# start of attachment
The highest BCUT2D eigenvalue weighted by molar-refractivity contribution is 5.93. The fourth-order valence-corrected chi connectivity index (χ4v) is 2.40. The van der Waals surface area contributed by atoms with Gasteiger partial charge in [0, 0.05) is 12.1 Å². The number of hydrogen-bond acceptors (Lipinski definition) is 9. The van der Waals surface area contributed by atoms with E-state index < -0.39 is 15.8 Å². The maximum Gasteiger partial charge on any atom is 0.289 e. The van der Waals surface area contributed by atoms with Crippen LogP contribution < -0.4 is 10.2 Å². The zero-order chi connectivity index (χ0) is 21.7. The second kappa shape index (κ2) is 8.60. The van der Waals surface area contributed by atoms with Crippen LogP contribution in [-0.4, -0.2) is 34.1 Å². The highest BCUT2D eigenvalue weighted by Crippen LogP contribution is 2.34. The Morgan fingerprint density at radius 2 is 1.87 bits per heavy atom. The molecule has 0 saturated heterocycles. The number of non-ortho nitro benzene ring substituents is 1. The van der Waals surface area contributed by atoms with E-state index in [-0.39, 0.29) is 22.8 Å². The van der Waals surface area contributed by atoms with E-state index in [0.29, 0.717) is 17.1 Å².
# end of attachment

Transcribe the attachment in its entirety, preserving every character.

The highest BCUT2D eigenvalue weighted by molar-refractivity contribution is 5.93. The fourth-order valence-corrected chi connectivity index (χ4v) is 2.40. The van der Waals surface area contributed by atoms with Gasteiger partial charge in [0, 0.05) is 12.1 Å². The number of hydrogen-bond acceptors (Lipinski definition) is 9. The van der Waals surface area contributed by atoms with E-state index < -0.39 is 15.8 Å². The maximum Gasteiger partial charge on any atom is 0.289 e. The van der Waals surface area contributed by atoms with Crippen LogP contribution < -0.4 is 10.2 Å². The zero-order chi connectivity index (χ0) is 21.7. The second kappa shape index (κ2) is 8.60. The van der Waals surface area contributed by atoms with Crippen LogP contribution in [-0.4, -0.2) is 34.1 Å². The highest BCUT2D eigenvalue weighted by Crippen LogP contribution is 2.34. The Morgan fingerprint density at radius 2 is 1.87 bits per heavy atom. The molecule has 0 saturated heterocycles. The number of non-ortho nitro benzene ring substituents is 1. The van der Waals surface area contributed by atoms with E-state index in [-0.39, 0.29) is 22.8 Å². The van der Waals surface area contributed by atoms with E-state index in [0.29, 0.717) is 17.1 Å².